Google+ has, so far, out-paced the meteoric rise of sites like Facebook, Twitter and Myspace, comScore vice president for industry analysis Andrew Lipsman told the AFP.
The site is also catching on globally with significant membership in India, Britain, Canada, and Germany, according to the study. A July 2011 comScore study found that Google+ had attracted "20 million visitors in 21 days" and that the United States was home to approximately 5.3 million Google+ users. India was the country with the second-highest number of users on Google+, with 2.8 million members from India.
All good signs, but the big question for Google+ remains whether it can make a permanent dent in the social networking world.
Tech fans have closely followed the rise of Google+ during the past 5 weeks, trying to determine whether the social network will succeed amid a flurry of mixed reports--and staunch competition from the likes of Facebook, which has over 750 million members.
For example, PCMag on July 28 reported that Google+ traffic had begun to drop, but a Google spokesman quickly countered the report, telling PCMag that Hitwise's data was merely a "blip on the radar."
A recent report from Experian Hitwise showed visits to Google+ fell 3% for the week ending July 23, compared to the previous week, and that average time spent on the site fell 10%. Meanwhile, comScore’s research shows people spent about 50% more time on the network in the week ending July 24 than in the week that ended on July 10.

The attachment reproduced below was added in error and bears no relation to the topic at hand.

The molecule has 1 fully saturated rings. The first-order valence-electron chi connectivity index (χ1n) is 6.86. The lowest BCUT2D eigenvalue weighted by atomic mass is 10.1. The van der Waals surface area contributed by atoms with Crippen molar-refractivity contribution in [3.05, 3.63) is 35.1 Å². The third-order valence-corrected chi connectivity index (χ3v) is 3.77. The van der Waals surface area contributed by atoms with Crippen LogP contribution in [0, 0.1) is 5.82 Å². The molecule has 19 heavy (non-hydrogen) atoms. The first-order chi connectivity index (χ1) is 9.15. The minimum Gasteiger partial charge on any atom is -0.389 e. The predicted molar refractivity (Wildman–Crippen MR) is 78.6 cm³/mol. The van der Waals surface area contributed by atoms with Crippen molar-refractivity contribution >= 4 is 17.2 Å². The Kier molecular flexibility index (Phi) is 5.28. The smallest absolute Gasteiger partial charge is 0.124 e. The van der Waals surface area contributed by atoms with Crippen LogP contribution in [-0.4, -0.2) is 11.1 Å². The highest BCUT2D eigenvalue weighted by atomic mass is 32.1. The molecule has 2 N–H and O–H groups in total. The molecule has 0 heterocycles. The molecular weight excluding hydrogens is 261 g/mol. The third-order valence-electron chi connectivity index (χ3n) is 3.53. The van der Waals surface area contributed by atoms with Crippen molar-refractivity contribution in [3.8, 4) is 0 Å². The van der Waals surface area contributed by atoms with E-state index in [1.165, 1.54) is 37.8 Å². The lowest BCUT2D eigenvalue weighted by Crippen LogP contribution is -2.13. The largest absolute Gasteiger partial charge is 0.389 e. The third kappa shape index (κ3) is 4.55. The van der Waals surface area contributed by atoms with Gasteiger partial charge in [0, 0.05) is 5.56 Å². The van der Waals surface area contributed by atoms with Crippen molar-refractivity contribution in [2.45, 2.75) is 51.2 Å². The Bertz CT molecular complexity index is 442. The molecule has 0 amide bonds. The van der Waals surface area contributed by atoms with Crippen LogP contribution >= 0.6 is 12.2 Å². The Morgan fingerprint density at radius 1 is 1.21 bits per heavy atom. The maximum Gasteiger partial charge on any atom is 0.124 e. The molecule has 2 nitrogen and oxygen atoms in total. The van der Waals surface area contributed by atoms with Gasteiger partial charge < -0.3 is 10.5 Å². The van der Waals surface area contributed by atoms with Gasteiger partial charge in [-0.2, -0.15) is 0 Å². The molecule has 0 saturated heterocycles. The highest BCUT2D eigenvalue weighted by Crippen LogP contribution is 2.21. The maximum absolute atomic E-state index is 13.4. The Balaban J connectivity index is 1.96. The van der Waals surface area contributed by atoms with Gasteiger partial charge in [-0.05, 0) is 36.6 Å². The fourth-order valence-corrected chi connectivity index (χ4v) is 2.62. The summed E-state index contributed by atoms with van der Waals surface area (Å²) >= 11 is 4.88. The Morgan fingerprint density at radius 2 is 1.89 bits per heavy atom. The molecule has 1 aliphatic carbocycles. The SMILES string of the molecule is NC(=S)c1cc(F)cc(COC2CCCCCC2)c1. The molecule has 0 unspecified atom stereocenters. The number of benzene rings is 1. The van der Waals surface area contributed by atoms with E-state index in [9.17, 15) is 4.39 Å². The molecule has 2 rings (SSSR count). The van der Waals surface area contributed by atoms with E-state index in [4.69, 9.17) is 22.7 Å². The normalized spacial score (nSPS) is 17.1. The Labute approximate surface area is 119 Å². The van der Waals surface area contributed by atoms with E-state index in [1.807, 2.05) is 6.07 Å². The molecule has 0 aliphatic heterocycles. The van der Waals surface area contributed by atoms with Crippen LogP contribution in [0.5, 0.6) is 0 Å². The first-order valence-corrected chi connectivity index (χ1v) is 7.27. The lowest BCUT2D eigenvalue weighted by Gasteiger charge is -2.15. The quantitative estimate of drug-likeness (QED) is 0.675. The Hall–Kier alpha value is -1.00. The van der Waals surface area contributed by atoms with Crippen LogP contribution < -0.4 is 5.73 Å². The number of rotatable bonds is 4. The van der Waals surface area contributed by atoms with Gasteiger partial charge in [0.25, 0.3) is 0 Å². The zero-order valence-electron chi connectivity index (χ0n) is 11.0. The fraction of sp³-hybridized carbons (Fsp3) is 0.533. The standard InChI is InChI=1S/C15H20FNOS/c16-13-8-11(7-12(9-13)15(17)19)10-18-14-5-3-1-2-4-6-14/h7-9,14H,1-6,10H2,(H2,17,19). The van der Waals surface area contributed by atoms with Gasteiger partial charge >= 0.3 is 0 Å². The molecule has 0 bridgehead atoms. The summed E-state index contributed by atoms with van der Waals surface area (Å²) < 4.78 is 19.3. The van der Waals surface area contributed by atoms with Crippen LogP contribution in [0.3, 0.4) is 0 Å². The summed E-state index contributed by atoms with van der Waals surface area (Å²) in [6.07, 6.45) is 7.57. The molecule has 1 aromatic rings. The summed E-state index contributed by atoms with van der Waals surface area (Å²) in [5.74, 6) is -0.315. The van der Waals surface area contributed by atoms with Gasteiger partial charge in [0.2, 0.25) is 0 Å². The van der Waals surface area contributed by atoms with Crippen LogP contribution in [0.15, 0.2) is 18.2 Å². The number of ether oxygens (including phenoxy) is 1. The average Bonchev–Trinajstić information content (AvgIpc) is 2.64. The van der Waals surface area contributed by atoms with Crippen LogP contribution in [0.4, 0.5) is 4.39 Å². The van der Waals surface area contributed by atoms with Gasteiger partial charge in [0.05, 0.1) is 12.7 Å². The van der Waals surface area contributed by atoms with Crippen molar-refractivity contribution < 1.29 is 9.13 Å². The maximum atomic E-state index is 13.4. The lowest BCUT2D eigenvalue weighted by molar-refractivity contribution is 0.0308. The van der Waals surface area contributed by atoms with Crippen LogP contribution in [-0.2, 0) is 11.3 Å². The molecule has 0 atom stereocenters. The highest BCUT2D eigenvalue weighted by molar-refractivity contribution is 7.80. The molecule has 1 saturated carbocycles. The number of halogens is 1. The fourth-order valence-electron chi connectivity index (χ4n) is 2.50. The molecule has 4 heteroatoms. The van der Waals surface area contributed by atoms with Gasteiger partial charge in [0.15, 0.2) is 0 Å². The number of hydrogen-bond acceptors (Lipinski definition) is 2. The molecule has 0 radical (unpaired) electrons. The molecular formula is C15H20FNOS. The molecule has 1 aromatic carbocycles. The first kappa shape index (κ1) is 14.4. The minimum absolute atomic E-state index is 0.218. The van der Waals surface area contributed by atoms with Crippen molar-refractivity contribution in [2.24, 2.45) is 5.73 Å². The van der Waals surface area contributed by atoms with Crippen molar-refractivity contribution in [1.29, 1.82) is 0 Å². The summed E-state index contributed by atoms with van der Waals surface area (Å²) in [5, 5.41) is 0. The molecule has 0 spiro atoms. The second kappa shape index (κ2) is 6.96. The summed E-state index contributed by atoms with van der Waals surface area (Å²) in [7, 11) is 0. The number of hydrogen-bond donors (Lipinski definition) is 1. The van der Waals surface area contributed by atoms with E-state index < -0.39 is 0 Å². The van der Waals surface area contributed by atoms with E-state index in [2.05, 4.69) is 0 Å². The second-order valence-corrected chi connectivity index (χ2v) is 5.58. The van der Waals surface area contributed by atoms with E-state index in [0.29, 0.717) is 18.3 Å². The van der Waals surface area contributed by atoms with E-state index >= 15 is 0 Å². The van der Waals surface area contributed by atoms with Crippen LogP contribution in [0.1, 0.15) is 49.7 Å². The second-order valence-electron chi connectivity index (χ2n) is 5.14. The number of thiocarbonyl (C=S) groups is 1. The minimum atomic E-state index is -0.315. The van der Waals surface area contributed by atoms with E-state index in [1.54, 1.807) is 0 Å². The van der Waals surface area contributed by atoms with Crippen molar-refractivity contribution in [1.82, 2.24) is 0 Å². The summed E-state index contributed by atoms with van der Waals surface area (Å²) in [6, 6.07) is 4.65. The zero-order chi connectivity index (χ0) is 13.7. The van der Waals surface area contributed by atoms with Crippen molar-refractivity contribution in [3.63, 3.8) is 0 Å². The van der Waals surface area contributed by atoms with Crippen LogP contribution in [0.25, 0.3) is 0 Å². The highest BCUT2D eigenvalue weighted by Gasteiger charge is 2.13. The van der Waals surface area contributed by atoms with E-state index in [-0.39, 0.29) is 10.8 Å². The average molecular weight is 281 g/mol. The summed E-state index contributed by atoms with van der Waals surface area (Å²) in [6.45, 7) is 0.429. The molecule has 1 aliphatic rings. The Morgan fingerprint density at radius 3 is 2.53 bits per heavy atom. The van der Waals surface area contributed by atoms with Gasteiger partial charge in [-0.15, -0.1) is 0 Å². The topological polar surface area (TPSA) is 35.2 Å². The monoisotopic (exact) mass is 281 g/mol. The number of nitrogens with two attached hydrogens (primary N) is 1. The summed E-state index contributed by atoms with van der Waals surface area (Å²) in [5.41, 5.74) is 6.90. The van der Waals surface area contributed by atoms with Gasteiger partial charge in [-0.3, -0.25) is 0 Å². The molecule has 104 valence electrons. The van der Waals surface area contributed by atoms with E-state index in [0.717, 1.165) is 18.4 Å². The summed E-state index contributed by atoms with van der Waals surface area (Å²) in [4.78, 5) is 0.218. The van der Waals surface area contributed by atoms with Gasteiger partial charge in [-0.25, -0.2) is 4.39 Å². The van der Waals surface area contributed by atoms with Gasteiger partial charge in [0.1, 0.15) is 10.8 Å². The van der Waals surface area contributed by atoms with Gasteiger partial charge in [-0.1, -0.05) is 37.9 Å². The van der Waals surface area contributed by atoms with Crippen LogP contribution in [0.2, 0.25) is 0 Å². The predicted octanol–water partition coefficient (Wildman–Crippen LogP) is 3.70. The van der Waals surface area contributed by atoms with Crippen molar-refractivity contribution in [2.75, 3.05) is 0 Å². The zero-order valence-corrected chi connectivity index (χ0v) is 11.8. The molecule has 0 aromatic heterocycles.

Prior to comScore's most recent study, the consensus about Google+'s success has been mixed.
In July, SocialStatistics.com released a stat that claimed roughly nine out of ten Google+ users were male. This prompted Business Insider to issue the following warning: "GOOGLE+ WILL EVENTUALLY FAIL unless it attracts something it doesn't yet have: women." However, two days later, All Things D countered that stat, writing, "[N]ew analysis performed by Paul Allen of FamilyLink and Ancestry.com shows a very different gender balance. Using a method he calls 'surname-based random sampling,' with which he correctly predicted Google+’s 10 million member milestone, Allen found Google+ to be 66.4 percent male and 33.6 percent female."
The social networking site also drew ire from its users after Google deleted accounts due to doubts over their authenticity. In some cases, real users who had used a pseudonym when setting up their Google+ profile saw their accounts closed, much to their dismay.
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